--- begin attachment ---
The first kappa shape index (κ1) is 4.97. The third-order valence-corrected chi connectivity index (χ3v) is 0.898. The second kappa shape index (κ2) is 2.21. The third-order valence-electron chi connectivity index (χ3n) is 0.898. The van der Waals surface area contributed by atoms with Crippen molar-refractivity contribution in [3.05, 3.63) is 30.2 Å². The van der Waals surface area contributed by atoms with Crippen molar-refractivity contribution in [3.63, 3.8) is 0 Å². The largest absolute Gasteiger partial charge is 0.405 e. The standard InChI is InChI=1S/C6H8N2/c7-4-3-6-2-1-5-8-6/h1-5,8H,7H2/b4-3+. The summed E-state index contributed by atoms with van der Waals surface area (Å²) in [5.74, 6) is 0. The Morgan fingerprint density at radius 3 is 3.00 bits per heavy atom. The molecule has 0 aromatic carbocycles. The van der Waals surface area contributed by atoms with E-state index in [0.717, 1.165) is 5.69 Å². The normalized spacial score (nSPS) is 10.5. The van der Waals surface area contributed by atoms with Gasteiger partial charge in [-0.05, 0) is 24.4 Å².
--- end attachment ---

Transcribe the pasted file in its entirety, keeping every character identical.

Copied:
The first kappa shape index (κ1) is 4.97. The third-order valence-corrected chi connectivity index (χ3v) is 0.898. The second kappa shape index (κ2) is 2.21. The third-order valence-electron chi connectivity index (χ3n) is 0.898. The van der Waals surface area contributed by atoms with Crippen molar-refractivity contribution in [3.05, 3.63) is 30.2 Å². The van der Waals surface area contributed by atoms with Crippen molar-refractivity contribution in [3.63, 3.8) is 0 Å². The largest absolute Gasteiger partial charge is 0.405 e. The standard InChI is InChI=1S/C6H8N2/c7-4-3-6-2-1-5-8-6/h1-5,8H,7H2/b4-3+. The summed E-state index contributed by atoms with van der Waals surface area (Å²) in [5.74, 6) is 0. The Morgan fingerprint density at radius 3 is 3.00 bits per heavy atom. The molecule has 0 aromatic carbocycles. The van der Waals surface area contributed by atoms with E-state index in [0.717, 1.165) is 5.69 Å². The normalized spacial score (nSPS) is 10.5. The van der Waals surface area contributed by atoms with Gasteiger partial charge in [-0.05, 0) is 24.4 Å².